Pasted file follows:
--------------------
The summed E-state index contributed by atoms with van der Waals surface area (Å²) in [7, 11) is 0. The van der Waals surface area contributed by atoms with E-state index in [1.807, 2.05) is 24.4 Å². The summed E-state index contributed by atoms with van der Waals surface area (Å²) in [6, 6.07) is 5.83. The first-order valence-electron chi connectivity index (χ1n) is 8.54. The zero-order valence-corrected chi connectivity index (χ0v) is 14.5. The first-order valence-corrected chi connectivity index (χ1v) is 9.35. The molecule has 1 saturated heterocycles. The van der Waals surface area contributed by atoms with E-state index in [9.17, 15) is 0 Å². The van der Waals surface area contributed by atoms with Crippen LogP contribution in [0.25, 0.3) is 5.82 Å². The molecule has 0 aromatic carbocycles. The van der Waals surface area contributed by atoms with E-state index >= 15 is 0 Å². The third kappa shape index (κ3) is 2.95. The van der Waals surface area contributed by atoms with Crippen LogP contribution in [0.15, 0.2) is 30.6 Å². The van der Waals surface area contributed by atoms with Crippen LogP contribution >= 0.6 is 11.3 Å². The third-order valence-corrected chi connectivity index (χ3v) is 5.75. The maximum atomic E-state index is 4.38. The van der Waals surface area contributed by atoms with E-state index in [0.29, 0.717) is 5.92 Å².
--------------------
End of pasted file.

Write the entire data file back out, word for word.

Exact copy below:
The summed E-state index contributed by atoms with van der Waals surface area (Å²) in [7, 11) is 0. The van der Waals surface area contributed by atoms with E-state index in [1.807, 2.05) is 24.4 Å². The summed E-state index contributed by atoms with van der Waals surface area (Å²) in [6, 6.07) is 5.83. The first-order valence-electron chi connectivity index (χ1n) is 8.54. The zero-order valence-corrected chi connectivity index (χ0v) is 14.5. The first-order valence-corrected chi connectivity index (χ1v) is 9.35. The molecule has 1 saturated heterocycles. The van der Waals surface area contributed by atoms with E-state index in [9.17, 15) is 0 Å². The van der Waals surface area contributed by atoms with Crippen LogP contribution in [0.25, 0.3) is 5.82 Å². The molecule has 0 aromatic carbocycles. The van der Waals surface area contributed by atoms with E-state index >= 15 is 0 Å². The third kappa shape index (κ3) is 2.95. The van der Waals surface area contributed by atoms with Crippen LogP contribution in [0.15, 0.2) is 30.6 Å². The van der Waals surface area contributed by atoms with Crippen LogP contribution >= 0.6 is 11.3 Å². The third-order valence-corrected chi connectivity index (χ3v) is 5.75. The maximum atomic E-state index is 4.38. The van der Waals surface area contributed by atoms with E-state index in [0.29, 0.717) is 5.92 Å².